Last week, the New York Times published a series of letters in response to an op-ed by Deborah Lipstadt, a professor of modern Jewish history and Holocaust studies at Emory University, entitled, “Why Jews are Worried,” which examined the resurgence of anti-Semitism in Europe.
One of the letters caught my eye. It blamed the rise of anti-Semitism on Israel and seemed to hint that Jews themselves are to blame for their support of Israel. Here is the letter in full:
Deborah E. Lipstadt makes far too little of the relationship between Israel’s policies in the West Bank and Gaza and growing anti-Semitism in Europe and beyond. The trend to which she alludes parallels the carnage in Gaza over the last five years, not to mention the perpetually stalled peace talks and the continuing occupation of the West Bank. As hope for a two-state solution fades and Palestinian casualties continue to mount, the best antidote to anti-Semitism would be for Israel’s patrons abroad to press the government of Prime Minister Benjamin Netanyahu for final-status resolution to the Palestinian question.
The author of the letter is Bruce M. Shipman, the Episcopal chaplain at Yale University.
The firestorm initiated by the letter has spread far beyond New Haven. Rabbi Shua Rosenstein, from Chabad at Yale, released the following statement, transposed here by David Bernstein at the Washington Post’s Volokh Conspiracy blog:
Reverend Bruce Shipman’s justification of anti-Semitism by blaming it on Israeli policies in the West Bank and Gaza is frankly quite disturbing. His argument attempts to justify racism and hate of innocent people, in Israel and around the world. One can and should study the Israeli policies regarding human rights, and the honest student will realize the painstaking efforts undertaken by Israel to protect innocent civilians. Hamas, ISIS and other radical groups make it their mission to torture, rape and kill as many civilians as possible. Yet, no moral person however, would attempt to justify blatant global anti-Moslem hatred in light of these atrocities. I call upon Bruce Shipman to retract and apologize for his unfortunate and misguided assertion. Instead of excusing bias and hatred against others, he should use his position to promote dialogue, understanding, and tolerance.
Let’s assume Shipman is sincere in wanting to walk back the crisis. That’s fine, but what he omits–even days into the controversy–suggests he is wrong on any number of levels. He appears ignorant of Hamas’s founding charter which promotes genocide against Jews. While Nazi analogies are sometimes overused, they are relevant to Hamas or Hezbollah, both of whom make no secret that they seek to target not only Israel, but also Jews. On October 23, 2002, for example, Hezbollah Secretary-General Hassan Nasrallah encouraged all Jews to gather in Israel, thereby saving Hezbollah “the trouble of going after them worldwide.” The land dispute between Palestinians and Israelis is secondary to these movements. He also seems to forget that the occupation of Gaza ended nearly a decade ago and, as with the Oslo Accords and the withdrawal from southern Lebanon, Israel’s compromises were met with a massive increase in Israelis killed at the hand of terrorists.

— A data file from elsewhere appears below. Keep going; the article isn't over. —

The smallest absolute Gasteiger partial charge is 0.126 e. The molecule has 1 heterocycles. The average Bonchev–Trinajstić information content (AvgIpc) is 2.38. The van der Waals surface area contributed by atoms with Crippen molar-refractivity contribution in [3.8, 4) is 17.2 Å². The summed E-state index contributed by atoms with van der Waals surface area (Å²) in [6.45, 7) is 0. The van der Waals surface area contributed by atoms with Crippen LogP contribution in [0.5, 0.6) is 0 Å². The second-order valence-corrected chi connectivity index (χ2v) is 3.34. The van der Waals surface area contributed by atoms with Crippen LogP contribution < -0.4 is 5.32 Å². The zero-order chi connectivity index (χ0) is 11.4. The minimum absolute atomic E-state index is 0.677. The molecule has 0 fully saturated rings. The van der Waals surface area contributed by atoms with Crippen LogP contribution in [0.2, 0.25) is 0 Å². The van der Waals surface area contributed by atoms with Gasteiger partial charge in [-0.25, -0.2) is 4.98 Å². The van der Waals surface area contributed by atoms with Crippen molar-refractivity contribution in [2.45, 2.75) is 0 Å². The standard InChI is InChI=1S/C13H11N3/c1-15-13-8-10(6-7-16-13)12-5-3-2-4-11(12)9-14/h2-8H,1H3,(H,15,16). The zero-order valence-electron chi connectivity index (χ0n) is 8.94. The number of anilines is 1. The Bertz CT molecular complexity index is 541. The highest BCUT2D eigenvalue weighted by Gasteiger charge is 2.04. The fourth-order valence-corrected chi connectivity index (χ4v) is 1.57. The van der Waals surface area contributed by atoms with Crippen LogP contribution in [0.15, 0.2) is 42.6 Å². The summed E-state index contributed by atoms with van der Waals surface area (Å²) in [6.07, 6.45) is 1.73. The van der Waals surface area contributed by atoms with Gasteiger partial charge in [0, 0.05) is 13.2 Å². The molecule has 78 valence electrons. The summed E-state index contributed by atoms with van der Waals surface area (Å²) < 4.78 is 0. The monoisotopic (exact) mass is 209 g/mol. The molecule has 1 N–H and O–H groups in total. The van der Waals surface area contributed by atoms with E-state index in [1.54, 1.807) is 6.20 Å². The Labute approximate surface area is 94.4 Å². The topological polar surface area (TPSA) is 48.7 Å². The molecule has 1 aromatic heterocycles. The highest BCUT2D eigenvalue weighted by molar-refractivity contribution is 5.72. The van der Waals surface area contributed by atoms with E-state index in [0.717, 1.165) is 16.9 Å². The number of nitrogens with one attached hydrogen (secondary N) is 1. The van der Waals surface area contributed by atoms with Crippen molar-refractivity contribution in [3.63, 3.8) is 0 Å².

The problem is not just Shipman. In 2011, Yale University shut down the Yale Initiative for the Interdisciplinary Study of Antisemitism after it had been in operation for only six years. Professors complained that the program’s consideration of contemporary anti-Semitism was too political and not academic enough. This charge, of course, was nonsense as the program attracted the foremost scholars in the field to its conferences and colloquia. Perhaps—with Yale University actively seeking donations from and partnerships with Arab governments as well as a predominant attitude on campus encapsulated by Shipman—the idea of the study of contemporary anti-Semitism simply hit too close to home amongst the Yale faculty, many of whom might not like to consider the uncomfortable questions such study might encourage.